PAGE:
o [10/5] Read: Lloyd, Yoder, Núñez (both R)
Week six - Cooking and Presentation
o [10/10] Read: Van Esterik, Zumwalt (both R)
o [10/12] Read: Jamzadeh and Mills, dasa, Seriff and Turner (all R)
Week seven - Community
o [10/24] Read: Neustadt
Week eight - Differentiation
o [10/31] Project Materials Due. Read: Georges, Montaño, Baer (all R)
o [11/2] Read: Meigs, Harris (F&C), Nichter (R)
Week nine - Differentiation (continued), Transitions
o [11/7] Exercise 2 due. Read: Feeley-Harnik
o [11/9] Read: Brown, Shuldner, Spear (all R)
Week ten - The Body
o [11/14] Read: Bynum (through p. 186)
o [11/16] Read: rest of Bynum
Week eleven - Healing
o [11/21] Read:O'Connor, BeDuhn (both R), Anderson (F&C)
Week twelve - Beings Without Bodies
o [11/28] Final Project Due.
o [11/30] Read: LaFleur, Lopez (both R), Shack (F&C)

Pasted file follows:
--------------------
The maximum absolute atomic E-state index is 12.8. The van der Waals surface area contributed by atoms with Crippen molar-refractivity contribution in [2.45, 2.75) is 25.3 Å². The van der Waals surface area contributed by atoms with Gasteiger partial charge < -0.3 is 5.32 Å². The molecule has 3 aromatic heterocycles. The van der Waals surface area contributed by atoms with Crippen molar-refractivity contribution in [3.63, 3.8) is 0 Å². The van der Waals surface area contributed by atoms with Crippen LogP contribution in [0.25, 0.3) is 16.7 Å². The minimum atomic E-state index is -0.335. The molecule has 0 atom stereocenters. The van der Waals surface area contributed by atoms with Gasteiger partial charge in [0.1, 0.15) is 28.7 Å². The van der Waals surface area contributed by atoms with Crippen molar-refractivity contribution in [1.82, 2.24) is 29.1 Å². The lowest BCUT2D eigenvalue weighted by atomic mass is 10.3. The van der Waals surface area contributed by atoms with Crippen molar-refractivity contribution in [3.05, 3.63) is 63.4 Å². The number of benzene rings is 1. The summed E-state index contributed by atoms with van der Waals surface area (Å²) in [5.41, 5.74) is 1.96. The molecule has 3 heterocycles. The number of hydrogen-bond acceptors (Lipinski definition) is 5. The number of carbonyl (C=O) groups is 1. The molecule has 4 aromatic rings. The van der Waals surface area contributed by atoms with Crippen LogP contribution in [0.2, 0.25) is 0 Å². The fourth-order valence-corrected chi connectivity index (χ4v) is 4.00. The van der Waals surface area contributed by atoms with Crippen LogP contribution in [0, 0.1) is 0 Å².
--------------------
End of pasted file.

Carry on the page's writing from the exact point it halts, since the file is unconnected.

Week thirteen - Magic and Morality
o [12/5] Read: Munn, Tucker, Bringéus (both R)
o [12/7] Read: Tricycle debate, Cosman (both R)
Week fouteen - Religion in the Commercial and Secular
o [12/12] Exercise 3 due. Read: Siporin, Zelinsky, Waldenberger (all R), Mintz (F&C)
o [12/14] Final Thoughts. Read: Kottak (R), Allison (F&C)
Michael Owen Jones - "Afterword" (from We Gather Together)
Charles Camp - "The Food Event" (from American Foodways)
Emile Durkheim - excerpt from Elementary Forms of the Religious Life
Clifford Geertz - "Religion as a Cultural System"
Marvin Harris - "Why We Became Religious"
Leonard Primiano - "Vernacular Religion"
J.G. Frazer - "Sympathetic Magic"
Claude Levi-Strauss - "The Culinary triangle"
Mary Douglas - "Deciphering a Meal"
Claude Levi-Strauss - "Towards Harmony" (from From Honey to Ashes)
Michael Owen Jones - "The Proof is in The Pudding: The Role of Sensation in Food Choice as Revealed by Sensory Deprivation"